Got any kids? Lol.
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Old 06-21-11, 11:53 AM   #5
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Just the cat...
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Old 06-21-11, 11:54 AM   #6
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Got any kids? Lol.
Seriously. Or, what else happens in that garage? Someone parks a car in there? Garage door opener?
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Old 06-21-11, 12:01 PM   #7
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Unless you can prove you bend forks in your sleep or do other random destructive things in the garage whilst intoxicated, we may never know.
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Old 06-21-11, 12:43 PM   #8
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Maybe Uri Geller got into your shop one night?



Quote:
there was a big black smudge mark on the sidewall of the gumwall tire.
Quote:
they are packed in there so tightly they can't fall very far
Hm. The weight of a row of tightly packed bikes may be enough to bend a fork over time. Interrogate the neighboring bikes on either side of the victim. Get out your CSI kit and see if you can locate the source of the black smudgy material, e.g. another bike's chain.

Last edited by w1gfh; 06-21-11 at 01:08 PM.
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Old 06-21-11, 01:30 PM   #9
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Stupid question: What do you use for reference when straightening a fork? Surface plate and machinists blocks?? Plumb bob and careful measurement?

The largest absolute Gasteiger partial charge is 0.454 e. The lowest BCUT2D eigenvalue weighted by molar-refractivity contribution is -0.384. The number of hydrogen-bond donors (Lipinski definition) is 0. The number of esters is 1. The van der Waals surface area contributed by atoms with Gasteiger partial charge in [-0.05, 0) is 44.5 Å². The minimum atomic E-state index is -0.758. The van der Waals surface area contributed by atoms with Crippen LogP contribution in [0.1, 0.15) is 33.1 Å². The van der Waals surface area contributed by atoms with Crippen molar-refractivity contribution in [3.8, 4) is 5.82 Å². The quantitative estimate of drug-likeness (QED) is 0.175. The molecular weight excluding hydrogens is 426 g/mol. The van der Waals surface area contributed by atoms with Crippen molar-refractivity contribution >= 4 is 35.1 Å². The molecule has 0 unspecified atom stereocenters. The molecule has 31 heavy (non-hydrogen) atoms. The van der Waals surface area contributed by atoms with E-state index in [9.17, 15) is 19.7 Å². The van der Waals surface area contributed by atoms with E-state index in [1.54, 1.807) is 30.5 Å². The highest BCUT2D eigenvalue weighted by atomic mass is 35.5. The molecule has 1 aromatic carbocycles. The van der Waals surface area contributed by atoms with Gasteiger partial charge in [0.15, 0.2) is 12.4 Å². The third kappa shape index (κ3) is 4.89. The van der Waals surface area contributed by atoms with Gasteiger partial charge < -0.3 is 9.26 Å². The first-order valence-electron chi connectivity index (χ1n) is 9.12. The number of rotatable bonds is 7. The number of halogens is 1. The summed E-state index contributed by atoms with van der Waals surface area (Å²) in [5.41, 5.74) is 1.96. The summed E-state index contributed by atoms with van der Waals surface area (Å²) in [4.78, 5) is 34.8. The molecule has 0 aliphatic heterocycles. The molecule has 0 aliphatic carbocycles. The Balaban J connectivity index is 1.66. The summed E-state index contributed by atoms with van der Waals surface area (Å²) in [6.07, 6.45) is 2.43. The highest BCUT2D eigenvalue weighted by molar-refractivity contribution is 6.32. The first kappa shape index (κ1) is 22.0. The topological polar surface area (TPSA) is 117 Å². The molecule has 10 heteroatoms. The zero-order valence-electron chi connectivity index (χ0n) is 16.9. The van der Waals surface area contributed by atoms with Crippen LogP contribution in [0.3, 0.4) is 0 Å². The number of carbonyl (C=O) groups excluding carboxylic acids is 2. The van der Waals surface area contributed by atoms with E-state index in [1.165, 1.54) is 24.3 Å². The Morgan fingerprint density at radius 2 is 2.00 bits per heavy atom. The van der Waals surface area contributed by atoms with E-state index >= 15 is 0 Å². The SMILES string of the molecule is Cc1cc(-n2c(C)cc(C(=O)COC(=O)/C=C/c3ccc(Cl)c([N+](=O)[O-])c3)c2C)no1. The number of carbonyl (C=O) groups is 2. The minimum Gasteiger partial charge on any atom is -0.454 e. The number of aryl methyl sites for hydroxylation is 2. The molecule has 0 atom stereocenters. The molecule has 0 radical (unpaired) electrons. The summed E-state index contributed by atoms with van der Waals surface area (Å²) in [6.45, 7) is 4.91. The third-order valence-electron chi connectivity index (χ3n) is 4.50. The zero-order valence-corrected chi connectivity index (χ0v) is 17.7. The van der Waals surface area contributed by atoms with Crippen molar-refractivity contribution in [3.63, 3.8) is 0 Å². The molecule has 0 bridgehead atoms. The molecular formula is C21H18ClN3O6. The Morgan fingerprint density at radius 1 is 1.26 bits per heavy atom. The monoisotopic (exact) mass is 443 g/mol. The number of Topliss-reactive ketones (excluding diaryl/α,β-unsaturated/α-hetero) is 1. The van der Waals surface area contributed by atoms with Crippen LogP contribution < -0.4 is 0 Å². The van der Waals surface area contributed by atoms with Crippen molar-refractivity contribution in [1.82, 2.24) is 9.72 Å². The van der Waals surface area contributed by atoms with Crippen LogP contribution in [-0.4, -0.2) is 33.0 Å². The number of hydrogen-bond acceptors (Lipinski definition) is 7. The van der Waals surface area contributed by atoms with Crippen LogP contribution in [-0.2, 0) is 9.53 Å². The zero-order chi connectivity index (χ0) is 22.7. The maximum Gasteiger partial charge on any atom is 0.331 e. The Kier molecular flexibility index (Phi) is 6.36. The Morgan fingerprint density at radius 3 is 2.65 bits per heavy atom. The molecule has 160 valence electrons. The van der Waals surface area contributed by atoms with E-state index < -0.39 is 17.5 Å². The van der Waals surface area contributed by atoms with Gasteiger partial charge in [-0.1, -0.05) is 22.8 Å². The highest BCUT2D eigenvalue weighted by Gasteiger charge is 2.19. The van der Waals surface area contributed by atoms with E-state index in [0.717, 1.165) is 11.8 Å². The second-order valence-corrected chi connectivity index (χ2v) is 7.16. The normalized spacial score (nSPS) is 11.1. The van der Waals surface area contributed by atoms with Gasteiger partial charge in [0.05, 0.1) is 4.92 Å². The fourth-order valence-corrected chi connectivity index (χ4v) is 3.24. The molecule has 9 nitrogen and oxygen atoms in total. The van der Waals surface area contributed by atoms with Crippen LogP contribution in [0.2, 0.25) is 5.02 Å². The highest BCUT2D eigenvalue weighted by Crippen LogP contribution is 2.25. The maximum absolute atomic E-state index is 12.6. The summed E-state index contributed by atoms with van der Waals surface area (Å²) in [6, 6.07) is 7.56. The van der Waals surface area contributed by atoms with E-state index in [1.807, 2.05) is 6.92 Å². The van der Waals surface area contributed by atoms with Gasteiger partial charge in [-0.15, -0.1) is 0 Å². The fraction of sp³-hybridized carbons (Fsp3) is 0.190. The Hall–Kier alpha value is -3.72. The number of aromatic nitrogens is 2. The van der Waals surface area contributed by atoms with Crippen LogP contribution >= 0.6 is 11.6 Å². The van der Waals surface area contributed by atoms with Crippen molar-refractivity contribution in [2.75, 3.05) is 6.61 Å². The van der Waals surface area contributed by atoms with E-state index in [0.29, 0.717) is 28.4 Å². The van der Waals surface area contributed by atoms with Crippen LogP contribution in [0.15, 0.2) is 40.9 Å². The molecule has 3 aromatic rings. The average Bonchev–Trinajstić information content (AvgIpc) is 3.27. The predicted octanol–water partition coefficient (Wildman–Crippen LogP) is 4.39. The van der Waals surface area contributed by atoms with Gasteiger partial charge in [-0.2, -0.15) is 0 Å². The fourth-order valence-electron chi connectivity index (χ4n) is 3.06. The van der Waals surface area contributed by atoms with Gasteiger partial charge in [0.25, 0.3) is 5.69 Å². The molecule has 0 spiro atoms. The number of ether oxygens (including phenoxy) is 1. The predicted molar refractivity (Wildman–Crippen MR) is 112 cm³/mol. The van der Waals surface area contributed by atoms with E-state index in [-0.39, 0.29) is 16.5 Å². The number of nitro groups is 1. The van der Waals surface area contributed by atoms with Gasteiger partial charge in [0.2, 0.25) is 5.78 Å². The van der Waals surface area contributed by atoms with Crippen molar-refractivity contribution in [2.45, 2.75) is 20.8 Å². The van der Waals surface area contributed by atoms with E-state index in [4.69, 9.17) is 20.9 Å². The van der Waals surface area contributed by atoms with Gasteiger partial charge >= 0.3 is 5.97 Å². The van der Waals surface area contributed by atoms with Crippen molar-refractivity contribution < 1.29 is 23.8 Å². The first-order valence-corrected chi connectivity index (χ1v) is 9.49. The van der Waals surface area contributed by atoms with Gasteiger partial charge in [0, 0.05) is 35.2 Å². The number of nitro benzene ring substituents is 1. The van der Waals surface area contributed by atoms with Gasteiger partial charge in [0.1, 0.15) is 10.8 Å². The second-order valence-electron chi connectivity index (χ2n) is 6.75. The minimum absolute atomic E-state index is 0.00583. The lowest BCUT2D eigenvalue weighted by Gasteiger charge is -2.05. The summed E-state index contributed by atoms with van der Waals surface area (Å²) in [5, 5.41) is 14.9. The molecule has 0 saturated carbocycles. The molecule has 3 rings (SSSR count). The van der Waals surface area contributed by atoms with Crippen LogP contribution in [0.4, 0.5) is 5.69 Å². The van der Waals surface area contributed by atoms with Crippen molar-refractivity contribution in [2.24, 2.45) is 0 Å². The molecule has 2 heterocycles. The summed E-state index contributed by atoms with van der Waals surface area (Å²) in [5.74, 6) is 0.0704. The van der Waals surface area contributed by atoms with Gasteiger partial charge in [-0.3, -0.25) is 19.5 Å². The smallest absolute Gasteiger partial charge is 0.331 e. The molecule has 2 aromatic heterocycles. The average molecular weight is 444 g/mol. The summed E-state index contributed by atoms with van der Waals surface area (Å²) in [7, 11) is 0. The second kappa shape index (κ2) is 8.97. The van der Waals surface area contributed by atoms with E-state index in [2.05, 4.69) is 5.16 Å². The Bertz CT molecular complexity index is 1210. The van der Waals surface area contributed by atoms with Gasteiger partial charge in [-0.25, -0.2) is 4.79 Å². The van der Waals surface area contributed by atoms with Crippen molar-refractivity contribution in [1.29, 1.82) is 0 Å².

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Old 06-21-11, 06:49 PM   #10
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A friendly LBS that knows what they're doing. Hey, they have to eat too !
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Old 06-21-11, 06:51 PM   #11
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A friendly LBS that knows what they're doing. Hey, they have to eat too !
sadly those are very hard to find around here.
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Old 06-21-11, 07:01 PM   #12
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I built a jig out of wood, some clamps, some straight-edges and a square to do the "measuring." It's just math.

Wood isn't up to the bending-back process. I slipped the steer tube into an 1-1/4" pipe that is embedded into the top of a concrete bollard out in the parking area of my building and just tweaked with my muscles in the direction(s) I thought it needed to go and then placed it back into the jig to re-measure and assess my work. Repeat as necessary until it is straight.

This isn't difficult if you have a good saw, some framing squares, straight-edges, and know basic finish carpentry to build something like that.
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Old 06-21-11, 07:08 PM   #13
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It's very easy to bend the forks. It's just hard to come out of the collision without injury.
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Old 06-21-11, 07:58 PM   #14
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It's very easy to bend the forks. It's just hard to come out of the collision without injury.
Oh, how I know it!

I was test-riding the bike after straightening the fork and bopping around and some guy runs the stop sign at the end of my alley. Luckily the alloy rims on this build stop like a champ and he didn't run me over. I thought about the comedic value of having the bike just fixed when it gets crushed under a car after being ridden a whole 150 feet!
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Old 06-22-11, 06:53 AM   #15
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Comedic value if you break humerus.
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Old 06-22-11, 06:53 AM   #16
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Comedic value if you break humerus.
That'll buff right out!